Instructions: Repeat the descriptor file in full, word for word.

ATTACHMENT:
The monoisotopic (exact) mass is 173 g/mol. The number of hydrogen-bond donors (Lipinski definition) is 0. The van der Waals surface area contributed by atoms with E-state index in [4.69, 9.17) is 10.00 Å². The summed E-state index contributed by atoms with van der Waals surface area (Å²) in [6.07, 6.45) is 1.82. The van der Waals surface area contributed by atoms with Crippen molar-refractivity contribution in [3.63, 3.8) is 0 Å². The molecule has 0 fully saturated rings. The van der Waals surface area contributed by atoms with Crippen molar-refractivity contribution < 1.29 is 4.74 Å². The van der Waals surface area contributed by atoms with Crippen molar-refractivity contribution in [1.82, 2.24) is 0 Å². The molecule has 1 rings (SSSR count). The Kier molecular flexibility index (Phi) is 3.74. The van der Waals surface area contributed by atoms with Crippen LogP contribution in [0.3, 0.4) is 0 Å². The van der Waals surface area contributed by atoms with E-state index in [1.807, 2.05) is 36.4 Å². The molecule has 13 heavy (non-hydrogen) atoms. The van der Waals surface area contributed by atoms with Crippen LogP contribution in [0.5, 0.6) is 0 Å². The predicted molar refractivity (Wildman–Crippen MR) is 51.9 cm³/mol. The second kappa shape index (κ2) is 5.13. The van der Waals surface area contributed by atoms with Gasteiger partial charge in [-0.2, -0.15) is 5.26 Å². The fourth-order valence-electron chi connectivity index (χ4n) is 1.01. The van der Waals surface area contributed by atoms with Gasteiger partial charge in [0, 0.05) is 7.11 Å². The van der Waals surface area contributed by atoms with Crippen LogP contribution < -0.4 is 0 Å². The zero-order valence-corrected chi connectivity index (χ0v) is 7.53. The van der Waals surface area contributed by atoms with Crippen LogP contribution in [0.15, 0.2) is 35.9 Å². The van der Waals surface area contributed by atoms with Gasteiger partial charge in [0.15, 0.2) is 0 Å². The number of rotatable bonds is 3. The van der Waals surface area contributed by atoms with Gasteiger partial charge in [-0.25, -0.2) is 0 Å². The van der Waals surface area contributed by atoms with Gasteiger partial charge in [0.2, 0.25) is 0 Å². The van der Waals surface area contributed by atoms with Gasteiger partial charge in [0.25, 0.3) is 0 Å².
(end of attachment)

The monoisotopic (exact) mass is 173 g/mol. The number of hydrogen-bond donors (Lipinski definition) is 0. The van der Waals surface area contributed by atoms with E-state index in [4.69, 9.17) is 10.00 Å². The summed E-state index contributed by atoms with van der Waals surface area (Å²) in [6.07, 6.45) is 1.82. The van der Waals surface area contributed by atoms with Crippen molar-refractivity contribution in [3.63, 3.8) is 0 Å². The molecule has 0 fully saturated rings. The van der Waals surface area contributed by atoms with Crippen molar-refractivity contribution < 1.29 is 4.74 Å². The van der Waals surface area contributed by atoms with Crippen molar-refractivity contribution in [1.82, 2.24) is 0 Å². The molecule has 1 rings (SSSR count). The Kier molecular flexibility index (Phi) is 3.74. The van der Waals surface area contributed by atoms with Crippen LogP contribution in [0.3, 0.4) is 0 Å². The van der Waals surface area contributed by atoms with E-state index in [1.807, 2.05) is 36.4 Å². The molecule has 13 heavy (non-hydrogen) atoms. The van der Waals surface area contributed by atoms with Crippen LogP contribution in [0.5, 0.6) is 0 Å². The predicted molar refractivity (Wildman–Crippen MR) is 51.9 cm³/mol. The second kappa shape index (κ2) is 5.13. The van der Waals surface area contributed by atoms with Gasteiger partial charge in [-0.2, -0.15) is 5.26 Å². The fourth-order valence-electron chi connectivity index (χ4n) is 1.01. The van der Waals surface area contributed by atoms with Gasteiger partial charge in [0, 0.05) is 7.11 Å². The van der Waals surface area contributed by atoms with Crippen LogP contribution < -0.4 is 0 Å². The zero-order valence-corrected chi connectivity index (χ0v) is 7.53. The van der Waals surface area contributed by atoms with Crippen LogP contribution in [0.15, 0.2) is 35.9 Å². The van der Waals surface area contributed by atoms with Gasteiger partial charge in [0.15, 0.2) is 0 Å². The number of rotatable bonds is 3. The van der Waals surface area contributed by atoms with Gasteiger partial charge in [-0.25, -0.2) is 0 Å². The van der Waals surface area contributed by atoms with Gasteiger partial charge in [0.2, 0.25) is 0 Å². The van der Waals surface area contributed by atoms with Gasteiger partial charge in [0.25, 0.3) is 0 Å².